Rounding it up
Your retirement doesn’t show up on your credit score, but retiring can impact your credit rating in other ways.
Having a good credit score in retirement can make it easier to get good rates on loans and credit cards.
Retiring with a low credit score can make it more difficult for you to get financial assistance when you need it.
Regardless of what your score is when you retire, you can improve your credit rating after you stop working by continuing to make payments on time and in full whenever possible.
Planning for retirement can be a daunting task. Ensuring that you have enough money and resources to help you enjoy the most of your golden years is challenging because there are so many variables that you need to account for. From RRSPs and TFSAs to government pensions, figuring out your financial situation in retirement is no walk in the park.
However, there’s one financial aspect of retirement that few people talk about: your credit score.
Credit scores are an integral part of your financial health before your retirement as they can affect whether you qualify for a credit card, car loan, mortgage, or even an apartment lease, and on what terms. In other words, your credit score can have a huge impact on your budget and day-to-day life.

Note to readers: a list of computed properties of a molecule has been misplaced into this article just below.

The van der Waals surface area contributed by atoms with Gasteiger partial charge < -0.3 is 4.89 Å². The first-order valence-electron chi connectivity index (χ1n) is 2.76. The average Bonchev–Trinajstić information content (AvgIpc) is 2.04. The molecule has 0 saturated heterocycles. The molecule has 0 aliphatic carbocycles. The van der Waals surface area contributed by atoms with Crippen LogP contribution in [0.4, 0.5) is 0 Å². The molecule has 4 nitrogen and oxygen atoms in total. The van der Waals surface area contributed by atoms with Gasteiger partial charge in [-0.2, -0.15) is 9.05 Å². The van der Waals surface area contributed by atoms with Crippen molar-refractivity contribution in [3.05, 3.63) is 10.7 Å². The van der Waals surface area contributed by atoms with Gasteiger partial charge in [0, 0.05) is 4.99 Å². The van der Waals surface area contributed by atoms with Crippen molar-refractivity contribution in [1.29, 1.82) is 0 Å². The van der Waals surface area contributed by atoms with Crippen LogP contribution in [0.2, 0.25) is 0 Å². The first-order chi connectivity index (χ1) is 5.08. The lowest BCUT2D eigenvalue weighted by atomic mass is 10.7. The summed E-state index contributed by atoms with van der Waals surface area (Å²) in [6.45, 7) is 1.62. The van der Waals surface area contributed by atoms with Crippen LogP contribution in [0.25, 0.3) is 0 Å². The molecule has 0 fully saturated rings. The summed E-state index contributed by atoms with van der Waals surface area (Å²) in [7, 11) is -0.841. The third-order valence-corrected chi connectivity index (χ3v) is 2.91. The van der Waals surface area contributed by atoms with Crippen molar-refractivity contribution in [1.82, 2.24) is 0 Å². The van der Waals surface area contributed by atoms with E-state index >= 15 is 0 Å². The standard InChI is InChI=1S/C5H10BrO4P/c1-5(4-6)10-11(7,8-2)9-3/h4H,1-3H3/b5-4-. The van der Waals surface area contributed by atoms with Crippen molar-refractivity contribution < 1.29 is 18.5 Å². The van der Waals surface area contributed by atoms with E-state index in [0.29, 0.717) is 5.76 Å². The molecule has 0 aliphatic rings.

But do credit scores matter for retirement? Do you need to have good credit to retire comfortably?
Coming up, we’ll take a closer look at whether or not credit scores matter in retirement. That way, you can be prepared to live out your work-free years in style.
Do Credit Scores Matter for Retirement?
Depending on your financial situation before and after retirement, your credit score may or may not be important during your golden years.
For people who have more than enough money saved to comfortably retire, the specifics of your credit score probably won’t matter. But if you think you might need to apply for a mortgage or loan in retirement, your credit score could have a big impact on your financial health later in life.
But as a general rule, most people should pay attention to their credit scores in retirement.